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#PSCR2020 August 2020

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Crisis collaborationsPrivacy
David Van Ballegooijen
Certain commercial entities, equipment, or materials may be identified in this document in order to describe an experimental procedure or concept adequately. Such identification is not intended to imply recommendation or endorsement by the National Institute of Standards and Technology, nor is it intended to imply that the entities, materials, or equipment are necessarily the best available for the purpose. * Please note, unless mentioned in reference to a NIST Publication, all information and data presented is preliminary/in-progress and subject to change
Privacy Risks and Approaches
Potential Impacts of Differential Privacy Research
1 2
3 4
• Calls to “911” for emergency assistance • May include calls non-emergency calls • Typically maintained in law enforcement
computer-aided dispatch systems
Calls for Service Incidents
Stops, Citations, Arrests Complaints
• Collected by an agency for management • Stored in Records Management Systems (RMS) • Officer reports on crimes, situations, concerns,
suspects, citizen public safety issues, etc.
• Potential mistreatment by authorities • Policy, procedure, and legal violations • May include internal affairs investigations • Collection process required by national law
and accreditation standards
• May be resolved through warnings, citations, summons, or physical arrests
• Data may be overlapping such as a stop followed by a citation or arrest
Data Collected by Public Safety
Many cities are developing algorithms to analyze crime, fire, and health data. Developers would like to access other localities’ data for training, analysis, and validation.
Open Access to Data Many public safety agencies are required to report certain data. Others wish to share data with the public and researchers.
Public Safety Data De-Identification Use Cases
> 21000 open data sets
“PII is any information about an individual maintained by an agency, including (1) any information that can be used to distinguish or trace an individual’s
identity, such as name, social security number, date and place of birth, mother‘s maiden name, or biometric records; and (2) any other information
that is linked or linkable to an individual, such as medical, educational, financial, and employment information.”
- NIST Special Publication 800-122 Guide to Protecting the Confidentiality of Personally Identifiable Information (PII)
non-life threatening or serious life threatening
potential loss of life, livelihood, or
inappropriate detention.
Mission Impact: Reduced effectiveness Asset Damage: Minor Financial Loss: Minor Personnel: Minor harm
Mission Impact: Reduced functionality Asset Damage: Significant Financial Loss: Significant Personnel: Significant non-life threatening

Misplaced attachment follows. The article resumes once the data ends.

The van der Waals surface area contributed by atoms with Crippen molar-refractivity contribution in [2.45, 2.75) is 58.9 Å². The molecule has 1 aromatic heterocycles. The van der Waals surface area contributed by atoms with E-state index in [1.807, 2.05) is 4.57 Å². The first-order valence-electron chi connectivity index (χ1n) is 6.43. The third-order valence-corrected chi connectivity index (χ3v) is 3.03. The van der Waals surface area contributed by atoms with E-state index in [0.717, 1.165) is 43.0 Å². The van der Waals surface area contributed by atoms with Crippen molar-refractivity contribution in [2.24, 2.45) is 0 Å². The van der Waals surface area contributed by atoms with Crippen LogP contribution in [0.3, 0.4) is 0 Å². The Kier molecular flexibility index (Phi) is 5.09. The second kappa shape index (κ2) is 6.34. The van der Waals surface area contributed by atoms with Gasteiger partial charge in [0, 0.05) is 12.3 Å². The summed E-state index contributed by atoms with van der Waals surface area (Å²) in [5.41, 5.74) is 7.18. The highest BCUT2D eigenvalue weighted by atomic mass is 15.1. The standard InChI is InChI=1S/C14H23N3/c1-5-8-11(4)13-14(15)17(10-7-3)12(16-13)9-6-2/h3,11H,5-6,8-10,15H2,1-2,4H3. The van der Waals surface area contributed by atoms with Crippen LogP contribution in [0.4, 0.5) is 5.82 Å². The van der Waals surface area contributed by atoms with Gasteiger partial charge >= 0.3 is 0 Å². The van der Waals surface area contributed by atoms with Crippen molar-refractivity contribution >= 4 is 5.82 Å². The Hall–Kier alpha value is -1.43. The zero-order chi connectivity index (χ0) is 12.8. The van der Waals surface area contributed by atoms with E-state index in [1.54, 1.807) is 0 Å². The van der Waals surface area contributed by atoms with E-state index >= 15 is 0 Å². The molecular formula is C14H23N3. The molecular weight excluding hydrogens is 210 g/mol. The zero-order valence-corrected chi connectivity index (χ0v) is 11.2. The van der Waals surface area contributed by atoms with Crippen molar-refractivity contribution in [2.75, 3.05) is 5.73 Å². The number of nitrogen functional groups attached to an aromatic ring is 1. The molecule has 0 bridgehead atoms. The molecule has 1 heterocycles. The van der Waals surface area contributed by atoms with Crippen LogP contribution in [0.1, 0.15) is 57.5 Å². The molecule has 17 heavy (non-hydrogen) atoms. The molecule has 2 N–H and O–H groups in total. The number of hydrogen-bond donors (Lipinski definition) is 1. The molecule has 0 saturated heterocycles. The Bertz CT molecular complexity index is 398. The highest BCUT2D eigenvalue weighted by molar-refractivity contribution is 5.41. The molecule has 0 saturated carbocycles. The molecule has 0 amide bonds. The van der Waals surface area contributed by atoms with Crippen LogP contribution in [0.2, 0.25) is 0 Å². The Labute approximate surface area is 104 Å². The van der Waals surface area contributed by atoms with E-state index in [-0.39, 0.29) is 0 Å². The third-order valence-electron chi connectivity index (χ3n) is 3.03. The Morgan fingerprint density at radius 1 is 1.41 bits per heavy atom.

Mission Impact: Loss of a primary function Asset Damage: Major Financial Loss: Major Personnel: Catastrophic life threatening injury or death
Approaches to Maintaining Privacy
Redact Eliminate sensitive data
Anonymize Mask sensitive data
Differential Privacy Modify data sets so they no longer link to individual responses
K-Anonymization Change the individual data, but maintain statistical relevancy of the overall data set
De-anonymization New York Taxi Data
•“Using a simulation of the medallion data, we show that our attack can re- identify over 91% of the taxis that ply in NYC even when using a perfect pseudonymization of medallion numbers.”
•Douriez, Marie, et al. "Anonymizing nyc taxi data: Does it matter?." 2016 IEEE international conference on data science and advanced analytics (DSAA). IEEE, 2016.
Formal Privacy Differential Privacy Guarantee
“Differential Privacy is a standard that protects privacy no matter what third-party data is available. It does so by strictly limiting what it is possible to learn about any individual in the data set.”
• Generated synthetic Analytics and PII data
• Map/Geographical data
• Tabular data
2018: Synthetic Data 2020: Map Data Sequential Data • Time Series Synthetic
Maps • Applications: Situational
2020: Temporal Data
This challenge will follow the success of DEID1 by analyzing differential privacy models tailored to share spatial (e.g. map) and temporal data (changes over time).
FluView, CDC
Synthetic map data requires quality results across the entire map.
Dense urban, sparse rural, and other variations
require flexible algorithms.
Time sequences increase the data space, and the difficulty exponentially.
Technical Challenges
Privatizing Temporal Map Data
Problem size and complexity increase with amount of information shared and number of map locations
Technical Challenges 21
Privatizing Temporal Map Data
Problem size and complexity increase with amount of information shared and number of map locations
Problem size and complexity increase exponentially with number of time steps (per individual).
2020 Differential Privacy Temporal Map Challenge
Data de-identification algorithm challenge Metric challenge for scoring algorithm accuracy Open Source and Development Contest
Multi-phase challenge Up to $300,000 in prize money
The following slides, 24 to 30 are presented by a guest speaker and presented for publication in the National Institute of Standards and Technology’s PSCR 2020: The Digital Experience. The contents of this presentation do not necessarily reflect the views or policies of the National Institute of Standards and Technology or the U.S. Government
Posted with Permission.
Gary Howarth, PhD Prize Challenge Manager, NIST PSCR
[email protected]
[email protected]
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